China Liberalizes and in Comes Isaac Bashevis Singer
When Xu Xin graduated from high school, he did the same thing millions of teens across the People’s Republic of China did: He joined the Red Guard. Xu, now 56, joined the paramilitary group and headed to the countryside to stir up fervor for the aging Mao Zedong’s Cultural Revolution. “Everybody had to go with the flow,” Xu said of the days when Mao used bands of students to try to re-establish his fading authority over the country. “An individual can’t change the course.” During this period when so many suffered under a closed and insular system, Xu had no way of knowing that he would one day play a part in opening China to the outside world and, at the same time, bring a little Yiddishkeit to the Far East.
Xu spent several days recently as the scholar-in-residence at the Philip and Muriel Berman Center for Judaic Studies at Lehigh University in Bethlehem, discussing how he arrived at his field of study. His journey toward an understanding of Judaism started in typical communist fashion. When Xu graduated from Nanjing University in 1977, he was told that he would teach literature there. “At that time, a job was assigned to you, like it or not,” he said. Mao had died the year before, and Chinese society slowly began to reassess itself. It suddenly was permissible to criticize parts of Mao’s legacy. “We started to believe something was wrong with society, and started to look to other cultures as inspiration,” he explained.
He believes that by understanding Jewish ideas, Chinese society can come to value the individual, as well as the community. “In Judaism, individual life is important, not like Chinese culture. We emphasize the collective. You’re never supposed to say ‘me’; you’re only supposed to say, ‘I’m for other people.'” As intellectual freedom began to expand ever so slightly, Xu was offered the opportunity to choose any area of American literature he liked. And just as China’s relationship to the outside world was thawing, American Jewish authors were receiving international accolades. Saul Bellow had won the Nobel Prize for literature in 1976, and Isaac Bashevis Singer took home the prize two years later. “Bellow, [Bernard] Malamud, Singer – they create a world in their stories that is so alien to the Chinese,” said Xu. “We don’t have any of the cultural or religious background to understand it.”
So he boned up on Jewish life in 20th-century America and 19th-century Poland, and soon began to delve into Jewish religious texts to better understand Singer’s references. His involvement in Jewish culture deepened even further when he spent 1986 as a visiting professor at Chicago State University. During that time, he lived with a Jewish family and often attended weekly services. But his first visit to Israel in 1988 – four years before China established diplomatic relations with the Jewish state – cemented his fascination. “[That visit] was a total surprise. Whatever knowledge we have about Israel was either negative or superficial,” he recalled. “I saw the society; I talked directly with both Jews and Arabs. I heard their thoughts over the conflict, and started to have some concrete understanding of the country.” When Xu returned to China in 1989, he decided to dedicate himself to teaching Jewish religion, history and culture to the country’s students.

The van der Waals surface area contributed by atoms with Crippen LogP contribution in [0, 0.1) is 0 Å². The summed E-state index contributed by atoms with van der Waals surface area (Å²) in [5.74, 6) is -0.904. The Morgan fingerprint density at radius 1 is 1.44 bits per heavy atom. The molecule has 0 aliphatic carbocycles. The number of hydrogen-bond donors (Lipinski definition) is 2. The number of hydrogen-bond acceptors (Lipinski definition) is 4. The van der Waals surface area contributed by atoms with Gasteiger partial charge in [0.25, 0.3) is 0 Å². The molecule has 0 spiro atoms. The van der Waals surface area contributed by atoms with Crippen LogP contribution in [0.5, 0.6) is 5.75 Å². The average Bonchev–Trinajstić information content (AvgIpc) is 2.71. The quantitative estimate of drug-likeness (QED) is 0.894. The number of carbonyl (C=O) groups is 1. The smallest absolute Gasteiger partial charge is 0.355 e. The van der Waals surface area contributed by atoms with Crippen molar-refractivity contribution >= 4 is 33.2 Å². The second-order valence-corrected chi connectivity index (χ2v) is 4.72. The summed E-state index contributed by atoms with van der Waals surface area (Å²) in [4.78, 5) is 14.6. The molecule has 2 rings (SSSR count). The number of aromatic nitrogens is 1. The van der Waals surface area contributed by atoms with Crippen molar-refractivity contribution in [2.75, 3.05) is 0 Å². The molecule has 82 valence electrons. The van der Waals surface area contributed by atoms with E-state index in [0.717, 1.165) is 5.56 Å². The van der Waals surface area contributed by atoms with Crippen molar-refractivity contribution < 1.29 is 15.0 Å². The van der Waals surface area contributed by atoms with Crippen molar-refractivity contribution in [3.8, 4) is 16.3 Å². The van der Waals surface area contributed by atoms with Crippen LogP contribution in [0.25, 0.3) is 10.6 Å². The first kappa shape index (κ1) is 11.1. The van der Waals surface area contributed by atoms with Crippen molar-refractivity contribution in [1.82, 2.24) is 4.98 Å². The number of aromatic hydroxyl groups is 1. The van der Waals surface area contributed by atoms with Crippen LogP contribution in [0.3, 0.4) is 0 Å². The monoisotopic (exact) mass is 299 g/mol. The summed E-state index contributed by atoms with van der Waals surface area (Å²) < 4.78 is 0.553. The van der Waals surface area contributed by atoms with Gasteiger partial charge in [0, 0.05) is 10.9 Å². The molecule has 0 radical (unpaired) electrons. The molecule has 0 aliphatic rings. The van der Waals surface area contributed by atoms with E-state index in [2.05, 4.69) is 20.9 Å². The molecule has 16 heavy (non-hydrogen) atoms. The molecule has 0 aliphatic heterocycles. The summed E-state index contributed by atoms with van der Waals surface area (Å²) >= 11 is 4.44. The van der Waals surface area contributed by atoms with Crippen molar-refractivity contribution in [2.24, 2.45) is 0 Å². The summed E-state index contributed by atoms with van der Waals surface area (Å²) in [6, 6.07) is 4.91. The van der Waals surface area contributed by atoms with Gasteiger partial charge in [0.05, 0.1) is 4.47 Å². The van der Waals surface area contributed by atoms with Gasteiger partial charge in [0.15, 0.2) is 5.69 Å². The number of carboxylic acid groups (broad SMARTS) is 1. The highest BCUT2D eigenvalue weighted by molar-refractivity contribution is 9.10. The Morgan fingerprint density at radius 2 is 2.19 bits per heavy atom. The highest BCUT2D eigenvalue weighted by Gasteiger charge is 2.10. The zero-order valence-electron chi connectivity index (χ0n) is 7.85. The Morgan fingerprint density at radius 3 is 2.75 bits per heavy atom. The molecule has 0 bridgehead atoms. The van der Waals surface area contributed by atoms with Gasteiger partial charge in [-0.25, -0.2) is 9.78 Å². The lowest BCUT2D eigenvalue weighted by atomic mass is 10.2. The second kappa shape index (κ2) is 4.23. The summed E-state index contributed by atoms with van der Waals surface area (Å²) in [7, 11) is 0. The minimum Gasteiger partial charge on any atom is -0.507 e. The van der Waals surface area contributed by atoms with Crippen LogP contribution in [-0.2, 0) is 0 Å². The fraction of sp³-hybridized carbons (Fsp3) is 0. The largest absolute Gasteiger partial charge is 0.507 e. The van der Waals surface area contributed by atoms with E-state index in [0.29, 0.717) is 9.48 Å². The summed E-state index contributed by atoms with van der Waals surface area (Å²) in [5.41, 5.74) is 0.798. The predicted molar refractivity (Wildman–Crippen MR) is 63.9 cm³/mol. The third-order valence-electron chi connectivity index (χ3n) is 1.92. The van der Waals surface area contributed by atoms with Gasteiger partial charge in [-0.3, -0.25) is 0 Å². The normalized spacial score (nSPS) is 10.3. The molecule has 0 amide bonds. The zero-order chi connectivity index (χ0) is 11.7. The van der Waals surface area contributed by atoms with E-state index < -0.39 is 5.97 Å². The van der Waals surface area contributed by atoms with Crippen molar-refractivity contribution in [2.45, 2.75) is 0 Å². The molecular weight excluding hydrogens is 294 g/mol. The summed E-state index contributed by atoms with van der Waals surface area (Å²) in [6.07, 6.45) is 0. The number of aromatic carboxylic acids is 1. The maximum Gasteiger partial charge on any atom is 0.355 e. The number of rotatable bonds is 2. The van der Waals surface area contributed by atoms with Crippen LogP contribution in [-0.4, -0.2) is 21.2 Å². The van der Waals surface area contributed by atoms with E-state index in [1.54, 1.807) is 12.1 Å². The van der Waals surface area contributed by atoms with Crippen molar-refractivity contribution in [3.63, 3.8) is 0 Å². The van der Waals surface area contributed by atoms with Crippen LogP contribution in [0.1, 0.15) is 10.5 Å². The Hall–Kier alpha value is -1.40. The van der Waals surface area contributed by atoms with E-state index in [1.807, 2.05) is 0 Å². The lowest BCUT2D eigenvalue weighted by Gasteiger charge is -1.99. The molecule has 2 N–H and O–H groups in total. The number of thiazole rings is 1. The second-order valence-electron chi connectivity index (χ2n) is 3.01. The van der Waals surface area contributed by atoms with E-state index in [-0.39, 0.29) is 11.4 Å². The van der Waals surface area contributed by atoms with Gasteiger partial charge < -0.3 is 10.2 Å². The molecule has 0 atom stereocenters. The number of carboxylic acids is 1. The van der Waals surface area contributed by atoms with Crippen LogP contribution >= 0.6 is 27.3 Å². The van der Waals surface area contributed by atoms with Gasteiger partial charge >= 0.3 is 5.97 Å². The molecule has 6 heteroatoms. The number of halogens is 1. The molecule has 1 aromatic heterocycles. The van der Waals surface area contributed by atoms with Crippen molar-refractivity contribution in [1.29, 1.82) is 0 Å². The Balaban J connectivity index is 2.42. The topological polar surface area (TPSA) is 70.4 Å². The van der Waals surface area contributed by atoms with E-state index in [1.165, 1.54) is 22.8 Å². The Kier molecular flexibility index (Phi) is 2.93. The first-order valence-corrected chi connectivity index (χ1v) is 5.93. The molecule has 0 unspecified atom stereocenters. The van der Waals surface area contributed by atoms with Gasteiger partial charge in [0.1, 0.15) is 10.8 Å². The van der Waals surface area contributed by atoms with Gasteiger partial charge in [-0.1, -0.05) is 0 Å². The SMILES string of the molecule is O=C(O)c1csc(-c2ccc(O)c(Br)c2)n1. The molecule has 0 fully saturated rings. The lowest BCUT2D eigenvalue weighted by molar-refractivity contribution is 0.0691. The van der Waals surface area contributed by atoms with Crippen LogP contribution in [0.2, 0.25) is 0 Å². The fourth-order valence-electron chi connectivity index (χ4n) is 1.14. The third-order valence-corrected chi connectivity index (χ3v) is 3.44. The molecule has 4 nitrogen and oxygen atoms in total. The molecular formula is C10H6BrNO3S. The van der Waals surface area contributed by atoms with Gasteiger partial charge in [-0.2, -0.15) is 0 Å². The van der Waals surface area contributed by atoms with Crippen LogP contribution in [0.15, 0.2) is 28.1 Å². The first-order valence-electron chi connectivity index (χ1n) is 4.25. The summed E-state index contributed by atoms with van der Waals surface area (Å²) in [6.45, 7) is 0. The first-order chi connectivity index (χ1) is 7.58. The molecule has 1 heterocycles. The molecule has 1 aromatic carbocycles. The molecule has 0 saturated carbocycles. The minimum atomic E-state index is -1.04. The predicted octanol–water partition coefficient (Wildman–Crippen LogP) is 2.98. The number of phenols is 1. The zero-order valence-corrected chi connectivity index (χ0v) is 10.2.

At that time, there were no full-time professors of Jewish studies. Today, there are 20 who are part of the China Judaic Studies Association, which Xu heads. The director of a Jewish studies master’s and doctoral program at Nanjing University, he is currently visiting a series of American universities to raise funds and collect books for his department. (He also hopes to hire a full-time Hebrew instructor.) While at Lehigh, he delivered a lecture to a packed room about the subject that has now become his specialty – the Chinese Jewish community of Kaifeng, which dates back to the 11th century. He told the audience that Jews may have lived in China as early as the talmudic period, adding that, though many Jewish communities have existed in China, the Kaifeng community is studied the most because of the large historical record that was left, including documents written in Judeo-Persian. Kaifeng Jewry more or less ceased to exist as a cohesive community around the turn of the 20th century. Assimilation and intermarriage, he said, finally proved the communities’ undoing. “They established a meaningful Jewish life,” said the professor. “If they hadn’t followed their traditions [for so long], we wouldn’t know anything about them.”